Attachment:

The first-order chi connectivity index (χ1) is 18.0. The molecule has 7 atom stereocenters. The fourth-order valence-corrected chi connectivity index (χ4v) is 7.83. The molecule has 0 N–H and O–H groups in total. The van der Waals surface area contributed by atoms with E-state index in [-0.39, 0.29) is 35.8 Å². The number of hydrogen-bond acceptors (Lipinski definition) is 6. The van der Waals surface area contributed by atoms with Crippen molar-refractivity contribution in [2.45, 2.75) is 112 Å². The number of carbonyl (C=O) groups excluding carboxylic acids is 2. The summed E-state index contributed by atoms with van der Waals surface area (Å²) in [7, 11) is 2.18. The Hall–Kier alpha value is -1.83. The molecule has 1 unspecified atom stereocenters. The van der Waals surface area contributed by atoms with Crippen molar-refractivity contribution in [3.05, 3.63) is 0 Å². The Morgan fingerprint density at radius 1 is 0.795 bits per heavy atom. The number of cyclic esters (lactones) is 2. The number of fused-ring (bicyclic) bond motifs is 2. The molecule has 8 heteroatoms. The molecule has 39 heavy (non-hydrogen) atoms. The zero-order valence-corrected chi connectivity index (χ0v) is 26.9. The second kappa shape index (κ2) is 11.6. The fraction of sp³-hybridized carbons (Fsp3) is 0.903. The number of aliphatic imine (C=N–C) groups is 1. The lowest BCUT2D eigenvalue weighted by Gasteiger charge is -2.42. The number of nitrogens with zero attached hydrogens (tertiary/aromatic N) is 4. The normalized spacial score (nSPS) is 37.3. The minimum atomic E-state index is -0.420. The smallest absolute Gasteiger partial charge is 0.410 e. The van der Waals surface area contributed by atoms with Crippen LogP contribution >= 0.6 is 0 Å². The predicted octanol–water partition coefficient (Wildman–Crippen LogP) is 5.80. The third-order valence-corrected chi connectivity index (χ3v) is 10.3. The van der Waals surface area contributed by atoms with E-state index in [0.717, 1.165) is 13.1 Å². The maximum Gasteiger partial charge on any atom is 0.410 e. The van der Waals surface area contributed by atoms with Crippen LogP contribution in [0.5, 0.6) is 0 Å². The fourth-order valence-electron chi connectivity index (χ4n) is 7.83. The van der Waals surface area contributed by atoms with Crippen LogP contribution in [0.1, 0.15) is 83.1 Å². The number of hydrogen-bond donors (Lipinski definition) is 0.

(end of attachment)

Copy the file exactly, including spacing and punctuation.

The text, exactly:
The first-order chi connectivity index (χ1) is 18.0. The molecule has 7 atom stereocenters. The fourth-order valence-corrected chi connectivity index (χ4v) is 7.83. The molecule has 0 N–H and O–H groups in total. The van der Waals surface area contributed by atoms with E-state index in [-0.39, 0.29) is 35.8 Å². The number of hydrogen-bond acceptors (Lipinski definition) is 6. The van der Waals surface area contributed by atoms with Crippen molar-refractivity contribution in [2.45, 2.75) is 112 Å². The number of carbonyl (C=O) groups excluding carboxylic acids is 2. The summed E-state index contributed by atoms with van der Waals surface area (Å²) in [7, 11) is 2.18. The Hall–Kier alpha value is -1.83. The molecule has 1 unspecified atom stereocenters. The van der Waals surface area contributed by atoms with Crippen molar-refractivity contribution in [3.05, 3.63) is 0 Å². The Morgan fingerprint density at radius 1 is 0.795 bits per heavy atom. The number of cyclic esters (lactones) is 2. The number of fused-ring (bicyclic) bond motifs is 2. The molecule has 8 heteroatoms. The molecule has 39 heavy (non-hydrogen) atoms. The zero-order valence-corrected chi connectivity index (χ0v) is 26.9. The second kappa shape index (κ2) is 11.6. The fraction of sp³-hybridized carbons (Fsp3) is 0.903. The number of aliphatic imine (C=N–C) groups is 1. The lowest BCUT2D eigenvalue weighted by Gasteiger charge is -2.42. The number of nitrogens with zero attached hydrogens (tertiary/aromatic N) is 4. The normalized spacial score (nSPS) is 37.3. The minimum atomic E-state index is -0.420. The smallest absolute Gasteiger partial charge is 0.410 e. The van der Waals surface area contributed by atoms with Crippen LogP contribution >= 0.6 is 0 Å². The predicted octanol–water partition coefficient (Wildman–Crippen LogP) is 5.80. The third-order valence-corrected chi connectivity index (χ3v) is 10.3. The van der Waals surface area contributed by atoms with E-state index in [0.717, 1.165) is 13.1 Å². The maximum Gasteiger partial charge on any atom is 0.410 e. The van der Waals surface area contributed by atoms with Crippen LogP contribution in [0.5, 0.6) is 0 Å². The fourth-order valence-electron chi connectivity index (χ4n) is 7.83. The van der Waals surface area contributed by atoms with Crippen LogP contribution in [0.1, 0.15) is 83.1 Å². The number of hydrogen-bond donors (Lipinski definition) is 0.